Posted by anton1234 on (September 26, 2012, 6:53 GMT)

Looks like Ireland will lose yet another player to England in Boyd Rankin. Frankly, I expect him to be picked by England within a year. He has pace and is 6ft 8 so can extract bounce off the pitch. He has a good average in county cricket so his credentials are already there. It will be sad for Ireland and maybe it is time to give them test status so they don't lose any more players to England.

Posted by Chris_P on (September 25, 2012, 23:46 GMT)

Of course Ireland need more competition at this level, & to measure themselves against Bangladesh & Zimbabwe is the perfect barometer. They do have, at least the opportunity for their players to develop their skills in the country league if they are good enough. If they are serious, & the ICC is serious for this to occur, they need to look at dual eligibility for players such as Morgan, who can be available for tests for England & eligible for Ireland (if he chooses) in the shortened formats. This should help Ireland's progress to the top tier, as quality players are needed for rookies who come into the team.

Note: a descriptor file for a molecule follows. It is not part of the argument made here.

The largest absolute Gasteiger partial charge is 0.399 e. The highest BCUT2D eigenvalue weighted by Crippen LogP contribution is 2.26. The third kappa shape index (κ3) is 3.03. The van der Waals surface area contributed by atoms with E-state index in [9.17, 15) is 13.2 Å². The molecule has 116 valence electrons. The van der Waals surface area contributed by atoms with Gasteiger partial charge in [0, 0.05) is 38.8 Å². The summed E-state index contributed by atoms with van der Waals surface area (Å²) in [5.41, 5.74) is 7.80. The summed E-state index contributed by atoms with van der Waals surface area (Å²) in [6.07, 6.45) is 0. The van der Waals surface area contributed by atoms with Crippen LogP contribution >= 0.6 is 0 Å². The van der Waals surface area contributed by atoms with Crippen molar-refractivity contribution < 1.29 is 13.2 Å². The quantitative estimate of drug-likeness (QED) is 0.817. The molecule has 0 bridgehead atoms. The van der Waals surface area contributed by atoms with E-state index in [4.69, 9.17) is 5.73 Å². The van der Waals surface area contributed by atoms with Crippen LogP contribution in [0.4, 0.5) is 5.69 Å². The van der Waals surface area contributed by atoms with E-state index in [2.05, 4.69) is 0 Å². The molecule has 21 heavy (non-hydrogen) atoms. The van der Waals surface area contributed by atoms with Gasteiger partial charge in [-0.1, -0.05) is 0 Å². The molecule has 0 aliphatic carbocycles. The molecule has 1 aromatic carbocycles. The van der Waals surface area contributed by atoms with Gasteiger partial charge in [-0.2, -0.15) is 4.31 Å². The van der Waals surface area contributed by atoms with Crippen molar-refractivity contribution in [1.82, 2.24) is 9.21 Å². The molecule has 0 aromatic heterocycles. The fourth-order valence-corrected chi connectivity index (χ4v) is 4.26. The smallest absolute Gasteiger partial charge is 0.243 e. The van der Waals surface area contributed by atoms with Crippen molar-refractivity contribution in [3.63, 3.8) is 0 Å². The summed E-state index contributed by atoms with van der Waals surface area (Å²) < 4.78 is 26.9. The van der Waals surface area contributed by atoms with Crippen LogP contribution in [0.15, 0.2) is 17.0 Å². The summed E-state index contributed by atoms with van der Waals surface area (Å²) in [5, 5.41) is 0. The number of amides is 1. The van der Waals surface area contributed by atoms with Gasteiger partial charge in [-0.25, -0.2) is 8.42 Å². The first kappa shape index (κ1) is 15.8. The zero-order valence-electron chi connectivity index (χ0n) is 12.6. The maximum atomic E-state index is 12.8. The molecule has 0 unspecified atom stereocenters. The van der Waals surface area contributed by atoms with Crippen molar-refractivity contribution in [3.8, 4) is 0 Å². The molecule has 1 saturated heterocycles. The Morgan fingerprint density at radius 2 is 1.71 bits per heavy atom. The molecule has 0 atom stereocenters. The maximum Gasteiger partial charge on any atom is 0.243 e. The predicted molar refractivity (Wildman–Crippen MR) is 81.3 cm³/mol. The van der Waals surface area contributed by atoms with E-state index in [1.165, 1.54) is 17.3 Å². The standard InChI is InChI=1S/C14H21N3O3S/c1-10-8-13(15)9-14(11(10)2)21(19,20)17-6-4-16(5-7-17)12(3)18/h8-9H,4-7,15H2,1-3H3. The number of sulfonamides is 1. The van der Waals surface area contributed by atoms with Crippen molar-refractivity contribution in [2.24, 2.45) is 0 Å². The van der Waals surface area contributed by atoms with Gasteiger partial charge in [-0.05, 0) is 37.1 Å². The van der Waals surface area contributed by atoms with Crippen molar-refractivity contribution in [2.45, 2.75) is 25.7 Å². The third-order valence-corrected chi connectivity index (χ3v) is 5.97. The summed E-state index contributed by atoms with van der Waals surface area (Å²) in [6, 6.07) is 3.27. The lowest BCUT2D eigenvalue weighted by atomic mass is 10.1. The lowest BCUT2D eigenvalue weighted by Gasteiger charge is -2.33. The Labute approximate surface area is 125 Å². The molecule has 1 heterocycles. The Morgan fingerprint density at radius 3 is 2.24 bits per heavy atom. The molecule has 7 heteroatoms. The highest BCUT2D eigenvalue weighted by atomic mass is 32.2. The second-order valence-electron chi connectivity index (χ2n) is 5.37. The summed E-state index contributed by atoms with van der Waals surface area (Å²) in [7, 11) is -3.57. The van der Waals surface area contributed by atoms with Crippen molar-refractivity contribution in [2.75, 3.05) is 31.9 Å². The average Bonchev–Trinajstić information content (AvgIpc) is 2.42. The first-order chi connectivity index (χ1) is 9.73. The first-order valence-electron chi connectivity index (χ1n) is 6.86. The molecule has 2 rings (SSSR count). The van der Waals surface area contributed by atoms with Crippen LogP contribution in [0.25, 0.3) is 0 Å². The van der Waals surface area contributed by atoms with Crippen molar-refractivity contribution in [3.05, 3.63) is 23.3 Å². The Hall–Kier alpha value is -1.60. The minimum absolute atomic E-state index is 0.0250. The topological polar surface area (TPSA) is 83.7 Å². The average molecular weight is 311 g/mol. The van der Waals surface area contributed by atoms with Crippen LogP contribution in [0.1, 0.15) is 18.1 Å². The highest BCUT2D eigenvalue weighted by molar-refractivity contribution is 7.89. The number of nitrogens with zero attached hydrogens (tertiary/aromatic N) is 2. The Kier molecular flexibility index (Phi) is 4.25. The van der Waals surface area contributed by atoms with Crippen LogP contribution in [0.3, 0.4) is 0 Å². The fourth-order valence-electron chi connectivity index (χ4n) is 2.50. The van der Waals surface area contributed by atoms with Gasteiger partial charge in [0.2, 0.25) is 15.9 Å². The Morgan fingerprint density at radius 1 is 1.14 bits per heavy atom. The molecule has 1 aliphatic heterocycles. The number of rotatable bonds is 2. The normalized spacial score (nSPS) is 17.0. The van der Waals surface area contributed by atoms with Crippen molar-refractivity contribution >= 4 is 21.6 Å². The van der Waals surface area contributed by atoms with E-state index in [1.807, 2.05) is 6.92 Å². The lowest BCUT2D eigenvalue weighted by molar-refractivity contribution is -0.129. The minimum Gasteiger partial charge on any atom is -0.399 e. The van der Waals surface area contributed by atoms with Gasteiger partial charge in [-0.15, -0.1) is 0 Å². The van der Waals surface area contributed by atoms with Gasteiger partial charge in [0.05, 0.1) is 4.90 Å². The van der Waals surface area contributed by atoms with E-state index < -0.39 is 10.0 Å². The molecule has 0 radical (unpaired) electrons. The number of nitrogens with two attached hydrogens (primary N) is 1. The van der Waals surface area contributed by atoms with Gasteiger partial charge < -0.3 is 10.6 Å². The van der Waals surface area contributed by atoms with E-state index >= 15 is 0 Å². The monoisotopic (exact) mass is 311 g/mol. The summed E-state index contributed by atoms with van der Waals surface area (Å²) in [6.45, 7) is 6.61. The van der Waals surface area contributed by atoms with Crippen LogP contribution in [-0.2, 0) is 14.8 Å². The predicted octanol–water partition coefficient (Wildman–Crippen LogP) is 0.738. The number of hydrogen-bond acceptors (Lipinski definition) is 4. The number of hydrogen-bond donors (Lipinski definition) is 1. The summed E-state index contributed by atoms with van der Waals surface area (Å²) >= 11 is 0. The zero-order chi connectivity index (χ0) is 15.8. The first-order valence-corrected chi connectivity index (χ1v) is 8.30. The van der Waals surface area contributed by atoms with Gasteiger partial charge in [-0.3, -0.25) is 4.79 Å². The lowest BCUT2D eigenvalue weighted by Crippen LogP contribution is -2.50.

Posted by   on (September 25, 2012, 17:31 GMT)

What this tournament shows that even T20 is a Big Boys affair... Minnows should create their own league or stop playing cricket. Once in every 5 years we see one minnow beating up a Big Boy, (may be the BD beating NZ a while ago was a huge exception) but then even all fouled up Windies become a threat to the top sides if people like Gayle show up. Where as no matter how many Habib-ulBashar, Ashraful and Shakib BD produces, no matter if a Heath streak or Jhonsons Rhodesians throw in, and Irishmen Jhonstons and O Briens do not make a difference. Kenya made into semis of the WC ages ago, so what?

True that they might have added spice to cricket, But sorry guys the last minnow to become a power was 20 years ago, and now they have Murli and Sangakarra and Mahela and the days when minnow could become a power are over, the club is complete.

Posted by   on (September 25, 2012, 12:59 GMT)

Create a two tier Test Championship..simple as that...Div 1 : Aus, Eng, Ind, Pak, SA, SL...Div 2: NZ, WI, Ban, Zim, Ire, Afg. 6 teams in each Div, 1 up and 1 down.

Posted by   on (September 25, 2012, 10:35 GMT)